Snoring detection is not 100% reliable, it may get sometimes confused by other noises. The accuracy depends on many conditions - the particular type of the phone, acoustics in the room, positioning of the phone, etc. For some people it works very reliably, for some (like you, and I am sorry for your inconvenience) not so well. We keep working on improvements of the algorithm, and hopefully it will be 100% perfect for everybody some day.
The amount of snoring indeed does affect your sleep score. It can not be adjusted manually. If you remove the “snore” tag from a particular recording, it does not restrospectively adjust the score. Another thing to consider is how many of the false snore events there are, compared to true detected snoring. If you think that most of the detected snoring is false, and you do not want it to ruin your sleep score, you can disable the snoring detection altogether. If you just do not want to be disturbed by the anti-snoring sound, you can disable only the anti-snoring feature. It’s all in the menu “Setting/Sleep noise recording”.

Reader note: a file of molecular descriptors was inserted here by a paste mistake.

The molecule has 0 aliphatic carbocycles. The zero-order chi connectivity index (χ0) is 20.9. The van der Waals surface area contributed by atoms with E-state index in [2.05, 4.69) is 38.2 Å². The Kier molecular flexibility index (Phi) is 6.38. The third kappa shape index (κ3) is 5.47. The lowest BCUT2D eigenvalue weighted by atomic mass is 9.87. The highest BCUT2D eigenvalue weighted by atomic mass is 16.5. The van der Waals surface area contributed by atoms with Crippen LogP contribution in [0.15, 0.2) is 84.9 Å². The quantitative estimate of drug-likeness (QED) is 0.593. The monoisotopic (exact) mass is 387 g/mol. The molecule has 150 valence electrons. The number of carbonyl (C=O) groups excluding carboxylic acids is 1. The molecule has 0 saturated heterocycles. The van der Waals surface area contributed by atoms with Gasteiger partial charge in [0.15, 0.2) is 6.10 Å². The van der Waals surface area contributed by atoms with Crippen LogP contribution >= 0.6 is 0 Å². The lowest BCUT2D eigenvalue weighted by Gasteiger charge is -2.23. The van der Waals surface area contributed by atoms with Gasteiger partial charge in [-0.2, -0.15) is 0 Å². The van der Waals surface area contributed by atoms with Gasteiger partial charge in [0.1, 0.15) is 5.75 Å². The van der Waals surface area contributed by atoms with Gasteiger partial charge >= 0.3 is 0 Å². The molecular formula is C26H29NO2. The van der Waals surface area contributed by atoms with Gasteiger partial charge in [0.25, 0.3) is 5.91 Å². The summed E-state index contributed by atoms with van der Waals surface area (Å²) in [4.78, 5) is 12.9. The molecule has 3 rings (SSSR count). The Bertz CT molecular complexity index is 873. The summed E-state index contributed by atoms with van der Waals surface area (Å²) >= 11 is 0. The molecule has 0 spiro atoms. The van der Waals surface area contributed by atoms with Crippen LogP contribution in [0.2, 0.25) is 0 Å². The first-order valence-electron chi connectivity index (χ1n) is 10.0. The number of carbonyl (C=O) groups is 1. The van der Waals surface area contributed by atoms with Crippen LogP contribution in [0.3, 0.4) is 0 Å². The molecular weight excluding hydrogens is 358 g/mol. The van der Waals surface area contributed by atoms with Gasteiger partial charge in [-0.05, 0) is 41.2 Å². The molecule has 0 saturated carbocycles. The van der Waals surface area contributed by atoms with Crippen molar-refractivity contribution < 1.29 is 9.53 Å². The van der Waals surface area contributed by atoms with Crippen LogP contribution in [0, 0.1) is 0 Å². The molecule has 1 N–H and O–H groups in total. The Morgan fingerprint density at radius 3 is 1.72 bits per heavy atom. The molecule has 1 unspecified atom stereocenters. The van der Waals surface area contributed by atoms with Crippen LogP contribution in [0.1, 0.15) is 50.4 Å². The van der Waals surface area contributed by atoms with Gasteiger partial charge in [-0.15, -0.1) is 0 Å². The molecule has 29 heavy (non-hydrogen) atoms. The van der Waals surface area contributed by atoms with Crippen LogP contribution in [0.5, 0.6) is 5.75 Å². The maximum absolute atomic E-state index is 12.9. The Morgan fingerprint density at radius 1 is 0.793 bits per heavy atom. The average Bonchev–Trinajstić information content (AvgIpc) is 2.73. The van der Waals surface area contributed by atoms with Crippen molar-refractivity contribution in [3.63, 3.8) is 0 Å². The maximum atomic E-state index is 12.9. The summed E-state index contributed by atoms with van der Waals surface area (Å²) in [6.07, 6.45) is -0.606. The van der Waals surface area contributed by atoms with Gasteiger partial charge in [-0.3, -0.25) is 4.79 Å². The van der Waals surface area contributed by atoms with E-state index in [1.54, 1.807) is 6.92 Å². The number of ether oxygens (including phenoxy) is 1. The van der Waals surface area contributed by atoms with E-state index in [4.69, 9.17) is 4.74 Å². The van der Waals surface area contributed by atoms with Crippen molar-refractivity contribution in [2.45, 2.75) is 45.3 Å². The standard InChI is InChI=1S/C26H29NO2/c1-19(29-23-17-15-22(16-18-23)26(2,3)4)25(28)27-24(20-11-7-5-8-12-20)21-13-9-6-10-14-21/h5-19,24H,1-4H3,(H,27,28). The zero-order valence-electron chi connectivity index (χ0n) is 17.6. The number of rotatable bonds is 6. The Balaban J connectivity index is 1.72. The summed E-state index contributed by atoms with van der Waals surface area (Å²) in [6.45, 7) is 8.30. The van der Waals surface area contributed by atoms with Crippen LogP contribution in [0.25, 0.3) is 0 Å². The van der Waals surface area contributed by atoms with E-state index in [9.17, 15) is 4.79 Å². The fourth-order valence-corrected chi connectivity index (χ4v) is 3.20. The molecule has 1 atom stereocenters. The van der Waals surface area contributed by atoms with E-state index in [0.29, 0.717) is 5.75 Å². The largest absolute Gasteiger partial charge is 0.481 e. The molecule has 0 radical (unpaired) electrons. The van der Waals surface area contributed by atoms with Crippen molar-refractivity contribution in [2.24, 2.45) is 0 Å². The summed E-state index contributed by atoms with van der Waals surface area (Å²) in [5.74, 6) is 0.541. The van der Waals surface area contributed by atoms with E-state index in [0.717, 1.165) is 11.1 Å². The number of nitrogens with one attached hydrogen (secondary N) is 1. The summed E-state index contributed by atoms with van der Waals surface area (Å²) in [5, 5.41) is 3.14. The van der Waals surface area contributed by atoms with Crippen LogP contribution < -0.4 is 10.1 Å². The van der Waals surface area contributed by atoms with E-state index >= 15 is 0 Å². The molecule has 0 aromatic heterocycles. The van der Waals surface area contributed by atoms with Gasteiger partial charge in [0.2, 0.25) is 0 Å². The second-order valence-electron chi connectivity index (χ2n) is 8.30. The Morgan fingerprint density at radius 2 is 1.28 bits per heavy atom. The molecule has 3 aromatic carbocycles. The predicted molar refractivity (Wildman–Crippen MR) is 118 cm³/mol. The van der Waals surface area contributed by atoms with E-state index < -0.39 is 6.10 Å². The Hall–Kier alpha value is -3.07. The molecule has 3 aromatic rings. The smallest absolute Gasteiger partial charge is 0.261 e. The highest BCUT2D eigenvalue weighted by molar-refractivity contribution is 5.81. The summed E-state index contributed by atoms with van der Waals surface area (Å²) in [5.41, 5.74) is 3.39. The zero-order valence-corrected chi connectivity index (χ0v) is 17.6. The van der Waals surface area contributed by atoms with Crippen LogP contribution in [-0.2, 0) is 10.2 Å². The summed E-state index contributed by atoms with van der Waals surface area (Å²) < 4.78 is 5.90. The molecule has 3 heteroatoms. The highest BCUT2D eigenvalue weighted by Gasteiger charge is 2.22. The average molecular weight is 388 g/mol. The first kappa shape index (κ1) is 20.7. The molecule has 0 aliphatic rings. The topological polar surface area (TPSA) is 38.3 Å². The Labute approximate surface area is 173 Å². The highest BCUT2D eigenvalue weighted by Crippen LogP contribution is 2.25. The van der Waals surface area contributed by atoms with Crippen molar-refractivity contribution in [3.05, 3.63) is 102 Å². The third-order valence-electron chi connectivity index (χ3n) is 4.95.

You may also try to listen to your recordings (on a high volume, with headphones). Some phones generate audible artifacts (various kinds of whirring or buzzing) even if there is no real sound, and then the sound recognition gets very unreliable. If this is not your case, it might be a good idea to use fitbit for sleep tracking, as you suggested, and put your phone on a bedside table, where the sounds from your rustling sheets will be much weaker, compared to the snoring.
I hope some of my tips help,